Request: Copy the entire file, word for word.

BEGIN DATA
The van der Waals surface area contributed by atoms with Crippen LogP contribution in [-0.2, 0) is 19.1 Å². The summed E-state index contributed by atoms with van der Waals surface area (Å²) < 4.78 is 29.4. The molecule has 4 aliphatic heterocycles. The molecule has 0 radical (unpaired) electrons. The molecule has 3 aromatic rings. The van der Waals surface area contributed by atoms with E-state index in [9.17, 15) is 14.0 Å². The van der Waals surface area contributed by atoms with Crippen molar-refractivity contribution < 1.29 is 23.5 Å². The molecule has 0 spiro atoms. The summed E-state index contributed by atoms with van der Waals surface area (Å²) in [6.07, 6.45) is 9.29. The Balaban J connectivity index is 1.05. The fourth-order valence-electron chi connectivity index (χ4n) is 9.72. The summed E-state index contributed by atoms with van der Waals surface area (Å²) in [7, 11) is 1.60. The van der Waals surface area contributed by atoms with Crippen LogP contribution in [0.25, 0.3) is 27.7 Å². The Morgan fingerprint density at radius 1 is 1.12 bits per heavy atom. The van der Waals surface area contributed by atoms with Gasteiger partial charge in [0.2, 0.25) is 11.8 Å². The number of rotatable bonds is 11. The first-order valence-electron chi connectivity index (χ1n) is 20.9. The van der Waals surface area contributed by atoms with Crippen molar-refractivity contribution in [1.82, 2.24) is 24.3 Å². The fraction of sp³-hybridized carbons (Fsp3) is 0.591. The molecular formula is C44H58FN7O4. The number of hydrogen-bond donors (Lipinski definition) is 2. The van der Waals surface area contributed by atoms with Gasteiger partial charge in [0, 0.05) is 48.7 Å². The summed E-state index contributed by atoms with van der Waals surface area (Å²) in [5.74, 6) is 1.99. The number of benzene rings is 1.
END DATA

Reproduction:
The van der Waals surface area contributed by atoms with Crippen LogP contribution in [-0.2, 0) is 19.1 Å². The summed E-state index contributed by atoms with van der Waals surface area (Å²) < 4.78 is 29.4. The molecule has 4 aliphatic heterocycles. The molecule has 0 radical (unpaired) electrons. The molecule has 3 aromatic rings. The van der Waals surface area contributed by atoms with E-state index in [9.17, 15) is 14.0 Å². The van der Waals surface area contributed by atoms with Crippen molar-refractivity contribution < 1.29 is 23.5 Å². The molecule has 0 spiro atoms. The summed E-state index contributed by atoms with van der Waals surface area (Å²) in [6.07, 6.45) is 9.29. The Balaban J connectivity index is 1.05. The fourth-order valence-electron chi connectivity index (χ4n) is 9.72. The summed E-state index contributed by atoms with van der Waals surface area (Å²) in [7, 11) is 1.60. The van der Waals surface area contributed by atoms with Crippen LogP contribution in [0.25, 0.3) is 27.7 Å². The Morgan fingerprint density at radius 1 is 1.12 bits per heavy atom. The van der Waals surface area contributed by atoms with Gasteiger partial charge in [0.2, 0.25) is 11.8 Å². The number of rotatable bonds is 11. The first-order valence-electron chi connectivity index (χ1n) is 20.9. The van der Waals surface area contributed by atoms with Crippen molar-refractivity contribution in [1.82, 2.24) is 24.3 Å². The fraction of sp³-hybridized carbons (Fsp3) is 0.591. The molecular formula is C44H58FN7O4. The number of hydrogen-bond donors (Lipinski definition) is 2. The van der Waals surface area contributed by atoms with Gasteiger partial charge in [0, 0.05) is 48.7 Å². The summed E-state index contributed by atoms with van der Waals surface area (Å²) in [5.74, 6) is 1.99. The number of benzene rings is 1.